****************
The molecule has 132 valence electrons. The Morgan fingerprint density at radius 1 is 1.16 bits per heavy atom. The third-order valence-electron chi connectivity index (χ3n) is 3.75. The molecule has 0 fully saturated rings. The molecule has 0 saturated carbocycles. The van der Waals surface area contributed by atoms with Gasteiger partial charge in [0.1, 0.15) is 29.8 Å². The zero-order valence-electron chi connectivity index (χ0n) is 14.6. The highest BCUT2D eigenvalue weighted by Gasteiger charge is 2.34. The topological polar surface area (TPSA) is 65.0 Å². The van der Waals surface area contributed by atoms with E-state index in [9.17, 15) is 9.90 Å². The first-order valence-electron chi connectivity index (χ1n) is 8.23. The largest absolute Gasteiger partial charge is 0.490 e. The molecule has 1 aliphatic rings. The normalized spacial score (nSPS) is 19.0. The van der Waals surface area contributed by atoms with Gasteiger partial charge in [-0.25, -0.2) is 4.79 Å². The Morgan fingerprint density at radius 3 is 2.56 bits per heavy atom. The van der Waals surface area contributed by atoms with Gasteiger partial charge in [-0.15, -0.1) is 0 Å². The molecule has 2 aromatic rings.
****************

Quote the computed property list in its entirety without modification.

The molecule has 132 valence electrons. The Morgan fingerprint density at radius 1 is 1.16 bits per heavy atom. The third-order valence-electron chi connectivity index (χ3n) is 3.75. The molecule has 0 fully saturated rings. The molecule has 0 saturated carbocycles. The van der Waals surface area contributed by atoms with Gasteiger partial charge in [0.1, 0.15) is 29.8 Å². The zero-order valence-electron chi connectivity index (χ0n) is 14.6. The highest BCUT2D eigenvalue weighted by Gasteiger charge is 2.34. The topological polar surface area (TPSA) is 65.0 Å². The van der Waals surface area contributed by atoms with E-state index in [9.17, 15) is 9.90 Å². The first-order valence-electron chi connectivity index (χ1n) is 8.23. The largest absolute Gasteiger partial charge is 0.490 e. The molecule has 1 aliphatic rings. The normalized spacial score (nSPS) is 19.0. The van der Waals surface area contributed by atoms with Gasteiger partial charge in [-0.25, -0.2) is 4.79 Å². The Morgan fingerprint density at radius 3 is 2.56 bits per heavy atom. The van der Waals surface area contributed by atoms with Gasteiger partial charge in [-0.15, -0.1) is 0 Å². The molecule has 2 aromatic rings.